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Lou Reed 

'Metal Machine Music' clatters back

By Greg Cahill

PITY THE POOR neighbors. It's the hot summer of 1975 and Lou Reed--an unlikely superstar with five solo albums, including the 1972 classic Transformer and 1973's conceptual masterwork Berlin, and the underground cache of having been a member of the Andy Warhol-created art-rock band Velvet Underground--is squirreled away in his New York apartment experimenting with feedback. Lots and lots of feedback.

"Just for fun," as he recalls, Reed would explore unusual tunings, stand a pair of guitars in front of one of these amplifiers--one of these really big amplifiers--crank up the volume, and just let 'em rip! The guitars would go through a series of tortured transmogrifactions, making all kinds of weird and eerie sounds and blending an electric brew of harmonics previously unheard by the human ear.

It was as if the damn things were alive.

Reed decided to document the effect. Armed with a trusty four-track recorder, he laid down a series of tracks, mixing the album himself in his apartment (the neighbors! The poor fucking neighbors!), manipulating the speed and tone of the basic tracks and separating them into distinct stereo channels--one blaring into the right ear, the other blaring into the left ear, with no middle channel--to give a most disturbing and almost schizophrenic effect, like listening to two pieces of music at the same time.

Then Reed--who was pissed off at his record company for demanding too much product and wanting another "Walk on the Wild Side"-type radio hit--unleashed the finished product, on a major label no less, on an unsuspecting public (bear in mind that Peter Frampton was the biggest thing around at that time). The recording was split into four 16-minute segments (which fit neatly onto four vinyl sides), with a lock groove at the end of side 4 so the damn thing would play for an eternity unless you pulled your stunned self off the sofa to lift the tone arm.

TWENTY-FIVE years ago, Metal Machine Music: An Electronic Instrumental Composition (RCA) hit the record-store racks. It caused an immediate sensation, which is to say no one listened to it at the time and folks are still arguing today if it is high art or a bad joke. Now, the limited-edition 25th anniversary CD version has been released on the Buddha label. It's still unlistenable, but we have a chance to argue about the meaning of Metal Machine Music all over again.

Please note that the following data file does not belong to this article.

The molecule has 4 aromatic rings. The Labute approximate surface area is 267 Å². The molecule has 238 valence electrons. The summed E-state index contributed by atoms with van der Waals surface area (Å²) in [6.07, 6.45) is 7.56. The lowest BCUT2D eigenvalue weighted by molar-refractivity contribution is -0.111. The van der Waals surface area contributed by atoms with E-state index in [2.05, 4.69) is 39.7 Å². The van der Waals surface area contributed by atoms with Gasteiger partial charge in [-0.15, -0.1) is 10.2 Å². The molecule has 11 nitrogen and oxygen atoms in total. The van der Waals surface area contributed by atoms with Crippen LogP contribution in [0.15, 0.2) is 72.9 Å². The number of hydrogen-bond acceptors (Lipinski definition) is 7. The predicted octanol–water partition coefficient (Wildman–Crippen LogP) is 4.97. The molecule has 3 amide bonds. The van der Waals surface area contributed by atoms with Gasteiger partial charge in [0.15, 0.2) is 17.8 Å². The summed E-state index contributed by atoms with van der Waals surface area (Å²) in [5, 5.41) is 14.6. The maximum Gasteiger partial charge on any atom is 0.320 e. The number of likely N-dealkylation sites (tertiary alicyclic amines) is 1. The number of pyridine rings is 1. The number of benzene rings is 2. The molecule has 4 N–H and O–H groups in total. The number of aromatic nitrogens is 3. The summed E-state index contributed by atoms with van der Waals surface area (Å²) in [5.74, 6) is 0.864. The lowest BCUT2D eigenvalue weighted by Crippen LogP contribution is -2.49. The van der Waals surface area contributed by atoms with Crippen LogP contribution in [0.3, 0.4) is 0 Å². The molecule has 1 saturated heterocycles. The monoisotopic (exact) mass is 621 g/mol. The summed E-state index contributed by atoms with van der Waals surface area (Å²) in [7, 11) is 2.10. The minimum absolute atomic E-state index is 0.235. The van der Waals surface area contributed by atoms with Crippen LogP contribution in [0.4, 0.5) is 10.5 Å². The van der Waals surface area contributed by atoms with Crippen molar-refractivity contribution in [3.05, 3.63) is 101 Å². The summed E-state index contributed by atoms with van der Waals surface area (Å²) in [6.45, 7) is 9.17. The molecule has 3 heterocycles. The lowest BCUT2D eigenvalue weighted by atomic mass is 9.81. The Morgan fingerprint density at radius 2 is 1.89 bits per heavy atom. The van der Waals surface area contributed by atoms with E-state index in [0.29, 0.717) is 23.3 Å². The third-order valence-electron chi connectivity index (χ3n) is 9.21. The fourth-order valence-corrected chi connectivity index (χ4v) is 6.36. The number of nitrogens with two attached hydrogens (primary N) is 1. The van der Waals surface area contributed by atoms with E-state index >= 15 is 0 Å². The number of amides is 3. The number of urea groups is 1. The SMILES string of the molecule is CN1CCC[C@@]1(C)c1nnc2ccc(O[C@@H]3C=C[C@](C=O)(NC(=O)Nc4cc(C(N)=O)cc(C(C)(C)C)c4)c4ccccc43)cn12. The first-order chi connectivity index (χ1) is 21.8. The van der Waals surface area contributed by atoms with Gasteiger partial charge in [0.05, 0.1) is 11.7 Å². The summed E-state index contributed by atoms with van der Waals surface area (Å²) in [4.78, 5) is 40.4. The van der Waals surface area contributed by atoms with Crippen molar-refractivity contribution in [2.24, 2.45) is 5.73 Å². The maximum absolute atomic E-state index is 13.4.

Of course, gonzo music journalist Lester Bangs of Creem immediately hailed the recording as "the greatest album ever made in the history of the human eardrum." The more staid Rolling Stone dismissed Metal Machine Music as "a gigantic 'fuck you' disguised as a groundbreaking experiment." In fact, in his 1975 Rolling Stone review, critic James Wolcott likened the recording to "the tubular groaning of a galactic refrigerator" and "spending the night in a bus terminal." The Trouser Press Record Guide has since noted that "if [Reed] was simply looking to goad people and puncture perceptions, [the album] was a rousing success."

Reed himself has called the album "the perfect soundtrack for the Texas Chainsaw Massacre."

LOVE IT or hate it, there is no question that, in those still innocent pre-punk days--the Sex Pistols and their offspring wouldn't rattle the rafters for another two years--Reed delivered a powerful Dadaist avant-rock statement that has since drawn comparisons to the experimental works of jazz-great Cecil Taylor and such contemporary classical composers as Stockhausen and Elliott Carter. Indeed, Metal Machine Music, for all its atonal ambiance, was a revelation to a handful of young and influential industrial and indie-rock musicians, including Sonic Youth and even Neil Young (who released an entire CD of feedback on 1991's Arc/Weld), who helped set the tone for modern rock, pop, and techno music in the '80s, '90s, and 2000.

"I wasn't just squealing and making noises," Reed insisted on the fake spec notes on the back of the original 1975 release, "But if you just like loud feedbacking guitars--well, there it is."

Judge for yourself. But, dear god, pity on the poor neighbors.

From the February 15-21, 2001 issue of the Northern California Bohemian.

© Metro Publishing Inc.

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